HCCI's 2010 Health Care Cost and Utilization Report is the first ever report built from a massive claims database. The report shows that rising prices were the driving factor for healthcare spending growth, not the frequency of use. The database compiles de-identified data from three billion health insurance claims provided by Aetna, Humana and UnitedHealthCare. The findings from this report reflect healthcare spending of more than 33 million employer-sponsored insured individuals.
The HCCI report findings show that medical prices grew three times faster than inflation from 2009 to 2010. The per capita spending on inpatient and outpatient facilities, professional procedures and prescription drugs rose 3.3% in 2010 for individuals under 65. Hospital and ambulatory care facility prices rose by 5.1 and 10.1 percent respectively in 2010. Per capita expenditures varied between age groups. For example, people aged 55-64 paid about $8,300 and people under 18 paid $2,123. Per capita spending grew the most for people 18 and under.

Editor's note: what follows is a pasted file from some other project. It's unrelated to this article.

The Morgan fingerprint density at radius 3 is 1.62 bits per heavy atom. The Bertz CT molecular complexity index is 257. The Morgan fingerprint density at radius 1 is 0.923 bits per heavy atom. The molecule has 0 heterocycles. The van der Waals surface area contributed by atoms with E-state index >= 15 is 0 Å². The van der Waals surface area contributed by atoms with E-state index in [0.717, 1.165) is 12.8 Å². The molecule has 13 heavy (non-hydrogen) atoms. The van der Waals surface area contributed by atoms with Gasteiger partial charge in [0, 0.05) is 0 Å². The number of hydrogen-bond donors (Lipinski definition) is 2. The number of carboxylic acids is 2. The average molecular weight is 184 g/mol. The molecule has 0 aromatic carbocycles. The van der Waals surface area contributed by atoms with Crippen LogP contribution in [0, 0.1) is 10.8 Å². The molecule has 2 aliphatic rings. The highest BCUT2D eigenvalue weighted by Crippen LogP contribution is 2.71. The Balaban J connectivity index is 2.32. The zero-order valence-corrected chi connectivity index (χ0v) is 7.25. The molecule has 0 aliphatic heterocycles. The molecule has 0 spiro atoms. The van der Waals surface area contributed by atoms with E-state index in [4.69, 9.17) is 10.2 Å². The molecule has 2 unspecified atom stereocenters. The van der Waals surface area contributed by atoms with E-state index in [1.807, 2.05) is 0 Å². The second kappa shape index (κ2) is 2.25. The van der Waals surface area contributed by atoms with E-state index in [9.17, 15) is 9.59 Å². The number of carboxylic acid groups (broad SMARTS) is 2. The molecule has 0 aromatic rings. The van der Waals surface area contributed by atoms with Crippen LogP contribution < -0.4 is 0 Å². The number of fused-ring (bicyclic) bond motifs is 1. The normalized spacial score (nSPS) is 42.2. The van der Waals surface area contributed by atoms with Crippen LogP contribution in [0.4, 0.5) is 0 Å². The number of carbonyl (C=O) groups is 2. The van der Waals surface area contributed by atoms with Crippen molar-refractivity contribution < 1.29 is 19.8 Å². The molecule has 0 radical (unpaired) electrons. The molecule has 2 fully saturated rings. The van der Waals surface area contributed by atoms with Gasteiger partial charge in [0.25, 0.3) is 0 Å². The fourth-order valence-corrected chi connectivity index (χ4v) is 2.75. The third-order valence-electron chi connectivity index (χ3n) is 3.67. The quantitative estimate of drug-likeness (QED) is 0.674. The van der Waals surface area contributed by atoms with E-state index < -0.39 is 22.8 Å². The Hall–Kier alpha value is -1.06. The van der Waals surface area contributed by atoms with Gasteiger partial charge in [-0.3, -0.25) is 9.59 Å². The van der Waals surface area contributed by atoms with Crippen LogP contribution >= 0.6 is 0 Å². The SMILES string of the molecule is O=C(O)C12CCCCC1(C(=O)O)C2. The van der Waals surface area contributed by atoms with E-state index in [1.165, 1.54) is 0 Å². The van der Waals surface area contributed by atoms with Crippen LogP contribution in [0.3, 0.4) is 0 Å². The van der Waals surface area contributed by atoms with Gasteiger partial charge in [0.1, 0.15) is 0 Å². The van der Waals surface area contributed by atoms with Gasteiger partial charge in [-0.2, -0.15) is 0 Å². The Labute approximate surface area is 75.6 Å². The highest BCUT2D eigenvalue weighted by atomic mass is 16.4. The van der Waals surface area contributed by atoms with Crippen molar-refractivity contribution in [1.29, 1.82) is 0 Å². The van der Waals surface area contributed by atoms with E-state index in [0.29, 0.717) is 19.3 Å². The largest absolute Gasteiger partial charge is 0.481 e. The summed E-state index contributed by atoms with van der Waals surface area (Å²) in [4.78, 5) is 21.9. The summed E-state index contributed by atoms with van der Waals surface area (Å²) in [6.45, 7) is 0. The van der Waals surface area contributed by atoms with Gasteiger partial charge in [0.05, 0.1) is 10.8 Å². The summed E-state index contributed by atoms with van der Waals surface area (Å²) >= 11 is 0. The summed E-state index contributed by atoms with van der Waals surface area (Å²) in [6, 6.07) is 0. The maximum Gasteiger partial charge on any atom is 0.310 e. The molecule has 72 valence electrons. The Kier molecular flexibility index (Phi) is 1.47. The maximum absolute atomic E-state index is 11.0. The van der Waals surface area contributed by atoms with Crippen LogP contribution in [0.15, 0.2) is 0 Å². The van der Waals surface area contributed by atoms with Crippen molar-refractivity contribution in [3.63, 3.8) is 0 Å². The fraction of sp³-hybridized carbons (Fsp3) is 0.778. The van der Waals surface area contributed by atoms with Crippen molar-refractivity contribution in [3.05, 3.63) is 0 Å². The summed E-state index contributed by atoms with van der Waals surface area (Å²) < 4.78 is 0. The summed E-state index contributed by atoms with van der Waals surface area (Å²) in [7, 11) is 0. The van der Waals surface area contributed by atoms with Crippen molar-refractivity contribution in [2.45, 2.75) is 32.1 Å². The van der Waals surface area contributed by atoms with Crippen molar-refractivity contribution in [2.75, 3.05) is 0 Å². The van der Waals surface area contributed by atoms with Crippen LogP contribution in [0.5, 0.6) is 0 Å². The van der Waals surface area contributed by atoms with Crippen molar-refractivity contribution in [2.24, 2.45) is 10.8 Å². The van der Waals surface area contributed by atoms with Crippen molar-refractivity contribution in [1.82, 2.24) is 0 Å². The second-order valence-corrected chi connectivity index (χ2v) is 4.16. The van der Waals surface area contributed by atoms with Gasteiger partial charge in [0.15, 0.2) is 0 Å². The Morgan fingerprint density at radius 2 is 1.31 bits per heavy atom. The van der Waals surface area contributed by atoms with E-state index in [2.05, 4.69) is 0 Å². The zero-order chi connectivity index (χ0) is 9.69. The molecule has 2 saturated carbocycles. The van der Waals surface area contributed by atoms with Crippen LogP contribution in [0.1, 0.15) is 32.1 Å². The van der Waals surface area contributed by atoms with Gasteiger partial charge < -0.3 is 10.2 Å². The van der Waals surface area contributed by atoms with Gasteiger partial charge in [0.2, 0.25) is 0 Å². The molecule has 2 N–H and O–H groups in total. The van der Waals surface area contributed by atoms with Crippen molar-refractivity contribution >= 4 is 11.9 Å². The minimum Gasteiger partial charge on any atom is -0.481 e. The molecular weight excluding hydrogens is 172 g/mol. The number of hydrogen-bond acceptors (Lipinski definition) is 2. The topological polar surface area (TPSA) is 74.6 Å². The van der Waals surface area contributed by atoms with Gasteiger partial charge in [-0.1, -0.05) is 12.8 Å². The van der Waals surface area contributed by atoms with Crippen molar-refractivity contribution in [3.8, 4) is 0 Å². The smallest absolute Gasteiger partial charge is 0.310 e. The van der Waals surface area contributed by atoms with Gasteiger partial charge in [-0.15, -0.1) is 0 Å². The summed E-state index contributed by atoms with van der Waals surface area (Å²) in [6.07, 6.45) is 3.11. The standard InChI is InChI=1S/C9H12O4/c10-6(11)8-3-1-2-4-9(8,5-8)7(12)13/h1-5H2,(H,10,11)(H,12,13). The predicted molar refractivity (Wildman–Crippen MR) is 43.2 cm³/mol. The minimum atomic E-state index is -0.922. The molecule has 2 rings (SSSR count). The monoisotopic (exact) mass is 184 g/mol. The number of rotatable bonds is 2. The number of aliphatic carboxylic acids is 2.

Some Report Highlights:
- Cost Sharing: Cost sharing rates between payers and beneficiaries stayed relatively the same.
- Inpatient-Outpatient Facility Trends: The average facility price paid had a 5.1% increase. En ER visit increased in price by 11%. And the average out of pocket hospital stay increased 10.7%.
- Prescription Drugs: Prescription drug prices grew by 3% overall, but name brand drug prices rose by a whopping 13% while generic drug prices decreased by 6.3%.
- Professional Services: Professional services, such as doctor visits, lab tests, and diagnostic imaging increased 2.6% and payments specifically for office visits went up by more than 5%.
- Utilization Trends: Overall, use of health care services dropped in 2010. People bought more generic prescriptions and less brand name drugs.
To read the complete report visit the Health Care Cost Institute website.